Google is getting the first "broad" anti-trust review of its U.S.-related search and advertising initiatives by Texas-based Attorney General Greg Abbott, The Guardian reported Sunday.
According to IT Pro Portal, the probe will evaluate the mechanism behind the search engine giant's Web-ranking system. Google Deputy General Counsel Don Harrison explained in a blog post that the company was "looking forward" to the inquiry because it is "confident that Google operates in the best interests" of the users.
The news comes in light of complaints issued by shopping comparison sites MyTriggers (U.S.) and Foundem (UK) as well as SourceTool (U.S.), an e-commerce site working for businesses, The Associated Press explained last week. Features that are offered by the sites show up on Google searches, but The Guardian mentioned that Google is being accused of deliberately slicing the sites' traffic by lowering their search rankings.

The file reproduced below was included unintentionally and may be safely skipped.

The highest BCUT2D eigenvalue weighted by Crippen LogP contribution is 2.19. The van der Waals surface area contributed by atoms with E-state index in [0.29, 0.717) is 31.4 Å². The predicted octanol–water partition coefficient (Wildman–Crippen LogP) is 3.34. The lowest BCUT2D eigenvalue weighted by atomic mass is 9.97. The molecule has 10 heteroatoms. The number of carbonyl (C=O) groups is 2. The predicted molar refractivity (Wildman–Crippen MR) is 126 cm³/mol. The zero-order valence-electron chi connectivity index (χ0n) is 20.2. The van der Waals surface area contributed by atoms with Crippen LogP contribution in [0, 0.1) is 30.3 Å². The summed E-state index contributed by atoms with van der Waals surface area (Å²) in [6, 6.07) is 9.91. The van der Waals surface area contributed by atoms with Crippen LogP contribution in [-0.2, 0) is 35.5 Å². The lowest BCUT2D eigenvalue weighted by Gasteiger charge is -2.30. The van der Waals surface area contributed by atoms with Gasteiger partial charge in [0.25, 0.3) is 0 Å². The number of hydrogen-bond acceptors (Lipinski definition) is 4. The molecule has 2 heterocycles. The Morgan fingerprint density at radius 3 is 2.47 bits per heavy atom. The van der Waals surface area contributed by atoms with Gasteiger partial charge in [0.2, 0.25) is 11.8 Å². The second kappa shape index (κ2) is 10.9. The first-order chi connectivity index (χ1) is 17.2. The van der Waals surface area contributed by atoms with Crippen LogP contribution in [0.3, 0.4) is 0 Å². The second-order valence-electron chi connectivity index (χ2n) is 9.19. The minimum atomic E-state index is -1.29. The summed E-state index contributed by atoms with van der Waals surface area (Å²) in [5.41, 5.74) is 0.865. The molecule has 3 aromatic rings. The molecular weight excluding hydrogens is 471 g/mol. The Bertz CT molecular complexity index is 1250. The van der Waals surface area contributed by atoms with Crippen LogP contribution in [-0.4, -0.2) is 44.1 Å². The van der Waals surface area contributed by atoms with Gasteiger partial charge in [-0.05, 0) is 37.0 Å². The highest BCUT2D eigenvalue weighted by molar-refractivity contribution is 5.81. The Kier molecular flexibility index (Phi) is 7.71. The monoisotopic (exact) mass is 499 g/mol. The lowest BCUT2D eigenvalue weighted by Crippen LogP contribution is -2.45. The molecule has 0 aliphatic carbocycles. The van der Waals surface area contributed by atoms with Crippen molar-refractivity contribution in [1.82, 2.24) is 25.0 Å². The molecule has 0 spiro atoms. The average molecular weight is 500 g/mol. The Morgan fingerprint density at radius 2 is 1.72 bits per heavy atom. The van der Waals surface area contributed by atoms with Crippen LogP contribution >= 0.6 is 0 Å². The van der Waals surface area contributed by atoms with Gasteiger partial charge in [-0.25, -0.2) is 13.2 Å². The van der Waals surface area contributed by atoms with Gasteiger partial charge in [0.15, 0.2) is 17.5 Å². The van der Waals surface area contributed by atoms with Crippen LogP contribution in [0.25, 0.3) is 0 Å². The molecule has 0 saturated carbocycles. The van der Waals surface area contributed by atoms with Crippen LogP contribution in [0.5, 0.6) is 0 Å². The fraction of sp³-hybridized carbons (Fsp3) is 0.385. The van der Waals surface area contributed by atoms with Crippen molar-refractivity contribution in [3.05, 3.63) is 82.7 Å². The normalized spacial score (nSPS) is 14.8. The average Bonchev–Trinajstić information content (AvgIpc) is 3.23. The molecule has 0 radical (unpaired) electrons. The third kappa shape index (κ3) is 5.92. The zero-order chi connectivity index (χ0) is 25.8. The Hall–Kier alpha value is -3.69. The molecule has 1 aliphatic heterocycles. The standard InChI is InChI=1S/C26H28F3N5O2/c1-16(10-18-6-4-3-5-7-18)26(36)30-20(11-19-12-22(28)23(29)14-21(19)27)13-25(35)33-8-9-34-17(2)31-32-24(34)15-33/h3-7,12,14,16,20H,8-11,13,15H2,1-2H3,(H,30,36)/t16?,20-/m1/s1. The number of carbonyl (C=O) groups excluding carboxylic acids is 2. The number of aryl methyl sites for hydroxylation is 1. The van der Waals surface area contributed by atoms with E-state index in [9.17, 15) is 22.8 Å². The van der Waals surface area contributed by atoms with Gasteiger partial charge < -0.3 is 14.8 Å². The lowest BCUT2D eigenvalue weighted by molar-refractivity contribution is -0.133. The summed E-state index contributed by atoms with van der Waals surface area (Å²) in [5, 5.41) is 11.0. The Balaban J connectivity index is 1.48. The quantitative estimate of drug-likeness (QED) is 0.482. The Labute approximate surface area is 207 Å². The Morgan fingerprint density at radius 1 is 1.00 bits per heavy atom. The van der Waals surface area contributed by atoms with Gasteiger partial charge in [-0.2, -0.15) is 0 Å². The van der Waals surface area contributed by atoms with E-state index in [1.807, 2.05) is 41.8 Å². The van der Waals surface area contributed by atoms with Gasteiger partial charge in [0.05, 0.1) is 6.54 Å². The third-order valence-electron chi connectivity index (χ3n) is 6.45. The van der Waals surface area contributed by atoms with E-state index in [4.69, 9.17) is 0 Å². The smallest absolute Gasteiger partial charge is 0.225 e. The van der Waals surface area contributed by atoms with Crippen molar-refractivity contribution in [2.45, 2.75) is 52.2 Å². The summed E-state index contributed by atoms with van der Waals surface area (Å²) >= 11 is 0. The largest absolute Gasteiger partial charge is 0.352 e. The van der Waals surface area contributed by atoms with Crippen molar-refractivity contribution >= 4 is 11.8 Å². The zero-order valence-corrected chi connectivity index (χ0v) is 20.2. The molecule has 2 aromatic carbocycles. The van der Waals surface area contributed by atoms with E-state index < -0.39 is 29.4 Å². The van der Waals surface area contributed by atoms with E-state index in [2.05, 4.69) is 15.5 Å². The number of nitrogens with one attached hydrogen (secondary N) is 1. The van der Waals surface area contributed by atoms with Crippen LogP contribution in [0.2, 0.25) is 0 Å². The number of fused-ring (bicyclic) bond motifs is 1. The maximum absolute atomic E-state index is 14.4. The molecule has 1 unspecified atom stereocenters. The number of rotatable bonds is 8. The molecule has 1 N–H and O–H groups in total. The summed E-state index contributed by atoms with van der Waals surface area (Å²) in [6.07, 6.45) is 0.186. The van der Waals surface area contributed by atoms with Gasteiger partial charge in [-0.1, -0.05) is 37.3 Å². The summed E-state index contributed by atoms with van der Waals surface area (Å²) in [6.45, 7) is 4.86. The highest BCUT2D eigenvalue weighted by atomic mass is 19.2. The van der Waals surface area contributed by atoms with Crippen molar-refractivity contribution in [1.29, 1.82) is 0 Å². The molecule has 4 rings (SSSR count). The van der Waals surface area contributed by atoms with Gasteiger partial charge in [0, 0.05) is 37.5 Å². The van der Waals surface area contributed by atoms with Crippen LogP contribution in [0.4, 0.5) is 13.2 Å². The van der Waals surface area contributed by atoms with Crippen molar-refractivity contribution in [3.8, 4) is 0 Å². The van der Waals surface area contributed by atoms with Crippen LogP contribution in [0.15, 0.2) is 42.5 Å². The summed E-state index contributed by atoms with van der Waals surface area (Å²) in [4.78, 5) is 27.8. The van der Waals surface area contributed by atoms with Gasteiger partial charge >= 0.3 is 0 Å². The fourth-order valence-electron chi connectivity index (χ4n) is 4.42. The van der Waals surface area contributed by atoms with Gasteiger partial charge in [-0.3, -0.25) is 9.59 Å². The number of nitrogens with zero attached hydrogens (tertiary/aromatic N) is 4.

"The important thing to remember is that we built Google to provide the most useful, relevant search results and ads for users. In other words, our focus is on users, not websites. Given that not every website can be at the top of the results, or even appear on the first page of our results, it's unsurprising that some less relevant, lower-quality websites will be unhappy with their ranking," Harrison stated.
The Guardian added that Google might be placed under investigation in Brussels by Joaquín Almunia, a competition official, who would examine similar complaints put forth by three firms, Microsoft being one of them. The Financial Times noted that the European Commission would soon decide whether the preliminary review would grow into a "full-blown" case.